A country previously described as ‘the world’s most failed state,’ Somalia has yet to shed this image. This week alone has brought reports of a return to piracy in the north of the country, insurgent attacks on African Union troops in the south, and a rise in the need for emergency food aid. President Hassan Sheikh Mohamoud recently suggested that elections due next year might not go ahead, due to security challenges. But away from the headlines, incremental progress is being made. In early August, IDLO held its first training of trainers in Mogadishu. Aimed at judges, prosecutors and advocates (all members of the reborn Somali Bar Association), it was meant to help them assist the Somali justice sector in prosecuting serious crimes. Victoria Harrison Neves spoke to IDLO Somalia Country Director, Adam-Shirwa Jama.
The courts are full of people
Victoria Harrison Neves: IDLO has been in Somalia for over three years now. How have things changed in the meantime?
Adam-Shirwa Jama: When we began work in Somalia in March 2012, the transitional period was ending and the country was moving towards a permanent government. People were hopeful, there was a political process underway. A lot of Somalis living overseas came back to work as civil servants or political activists, and even opened new businesses in Mogadishu. The media continued to focus – and still does – on the negative stories of bombings and terrorist attacks, but there was a sense of exuberance among ordinary Somalis. One of the first steps taken by the new government was to make justice, security and the rule of law a priority. And today, you can see that the courts are full of people, seeking redress through the formal justice system. This wasn’t the case four or five years ago.
VHN: But Somalia remains a tough environment. And there is still a reluctance to use the formal court system.
ASJ: Clearly, there are still challenges to overcome. Deepening the rule of law takes time. We are talking about a country which suffered more than two decades of civil war and, prior to that, more than twenty years of dictatorship. The formal justice system in Somalia remains very fragile, and many Somalis continue to rely on traditional dispute resolution mechanisms.
Too little attention is paid to conflict resolution
VHN: How is IDLO responding?
ASJ: There are two strands to our work in Somalia. First, initiatives around the rule of law in the narrowest sense: strengthening justice institutions; building human capacity so that justice professionals are in a better position to administer justice; and enabling communities to seek redress through access to justice, especially for women and youth. When you look at post-conflict countries or countries in transition, people talk a lot about security in terms of the capacity of the security forces. But, often, too little attention is paid to conflict resolution, social inclusion, peace-building and dialogue – issues that are an integral part of stabilization.
Within a broader rule of law sphere, our second area of work is governance. As part of this, we have been assisting our partners in the drafting, consultation and adoption process of the provisional federal Constitution, and we continue to support them to ensure that the final product – the permanent Constitution – is durable.
VHN: But how does this work affect – or improve – the lives of ordinary people?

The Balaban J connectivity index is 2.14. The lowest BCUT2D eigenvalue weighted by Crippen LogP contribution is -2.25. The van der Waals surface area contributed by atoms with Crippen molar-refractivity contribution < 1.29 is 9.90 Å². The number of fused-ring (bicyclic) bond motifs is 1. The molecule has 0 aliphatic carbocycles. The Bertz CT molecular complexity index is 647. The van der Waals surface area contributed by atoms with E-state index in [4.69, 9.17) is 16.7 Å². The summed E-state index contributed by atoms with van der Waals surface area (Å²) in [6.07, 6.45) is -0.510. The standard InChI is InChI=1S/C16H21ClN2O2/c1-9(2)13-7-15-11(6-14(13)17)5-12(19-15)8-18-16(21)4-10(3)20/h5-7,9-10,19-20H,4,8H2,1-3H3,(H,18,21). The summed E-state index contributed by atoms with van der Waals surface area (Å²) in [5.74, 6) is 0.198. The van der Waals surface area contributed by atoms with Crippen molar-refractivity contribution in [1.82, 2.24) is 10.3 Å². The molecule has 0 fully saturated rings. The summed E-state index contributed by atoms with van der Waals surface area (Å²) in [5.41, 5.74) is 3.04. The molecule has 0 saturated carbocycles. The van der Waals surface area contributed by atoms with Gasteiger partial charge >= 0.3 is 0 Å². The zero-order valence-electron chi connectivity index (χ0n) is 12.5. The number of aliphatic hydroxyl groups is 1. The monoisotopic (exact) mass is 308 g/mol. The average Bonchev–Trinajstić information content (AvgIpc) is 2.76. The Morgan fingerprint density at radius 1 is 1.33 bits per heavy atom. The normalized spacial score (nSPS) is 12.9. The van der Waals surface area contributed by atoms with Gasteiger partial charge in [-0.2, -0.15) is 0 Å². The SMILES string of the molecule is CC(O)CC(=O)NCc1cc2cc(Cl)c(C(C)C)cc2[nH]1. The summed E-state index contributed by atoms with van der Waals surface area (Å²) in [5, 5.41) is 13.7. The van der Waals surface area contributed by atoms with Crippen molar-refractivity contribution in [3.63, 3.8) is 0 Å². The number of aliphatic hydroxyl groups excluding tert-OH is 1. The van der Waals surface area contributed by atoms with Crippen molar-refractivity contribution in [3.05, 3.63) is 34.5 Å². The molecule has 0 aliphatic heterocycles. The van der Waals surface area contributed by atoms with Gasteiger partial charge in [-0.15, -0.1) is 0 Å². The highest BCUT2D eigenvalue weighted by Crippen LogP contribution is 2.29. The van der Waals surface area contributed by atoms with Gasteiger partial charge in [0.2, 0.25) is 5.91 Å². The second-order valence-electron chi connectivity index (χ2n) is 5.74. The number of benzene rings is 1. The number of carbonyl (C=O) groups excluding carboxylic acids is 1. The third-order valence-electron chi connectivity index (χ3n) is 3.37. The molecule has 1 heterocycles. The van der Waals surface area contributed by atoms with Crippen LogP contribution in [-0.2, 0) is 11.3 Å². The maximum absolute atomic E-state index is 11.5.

ASJ: In many ways. Because, as you point out, the formal justice sector is weak, and even non-existent in some rural areas, our team has been working with traditional elders on the reform of X’eer (or customary law) and increasing their awareness of legal obligations under the provisional constitution and international law. A national strategy on X’eer reform is due to be published in December by the Ministry of Justice’s Traditional Dispute Resolution Unit, whose creation we supported, and to which we continue to provide technical assistance.
We have also been working to strengthen access to justice for survivors of gender-based violence in three regions of Somalia; more specifically, the program looks at the barriers to justice for victims, and provides policy recommendations to the government on tackling these.
IDLO has also been the only institution supporting the re-establishment of the Somali Bar Association, developing a training curriculum for lawyers, as well as a code of conduct for the profession, which had been largely unregulated since the civil war began.
We're an argumentative lot, but people reached agreement
VHN: What are you most proud of?
ASJ: Personally, looking back on the last three-and-a-half years, I am particularly proud of the input IDLO has had in the constitutional process in Somalia, from technical assistance to the facilitation of dialogue between opposing parties, and the inclusion in the Constitution of the ban on female genital mutilation.
VHN: You yourself have a Somali background. Did anything surprise you during this process?
ASJ: I have to admit that I was amazed to see Somalis meet their own six-month deadline for drafting of the Provisional Constitution. We are an argumentative lot – we’ve just had 20-odd years of conflict. I wasn’t sure we could do it. There were heated arguments, people stormed out of discussions… But most importantly, they came back and reached agreement. This was largely down to Somali people’s capacity to sort things out between themselves, but also to the leadership of the constitutional process, with its unmatched appetite for compromise. I believe that was a true achievement for the country, and sets a strong foundation for the future.
Photo: Sadik Gulec. For more information on our work in Somalia, visit http://www.idlo.int/where-we-work/sub-saharan-africa/somalia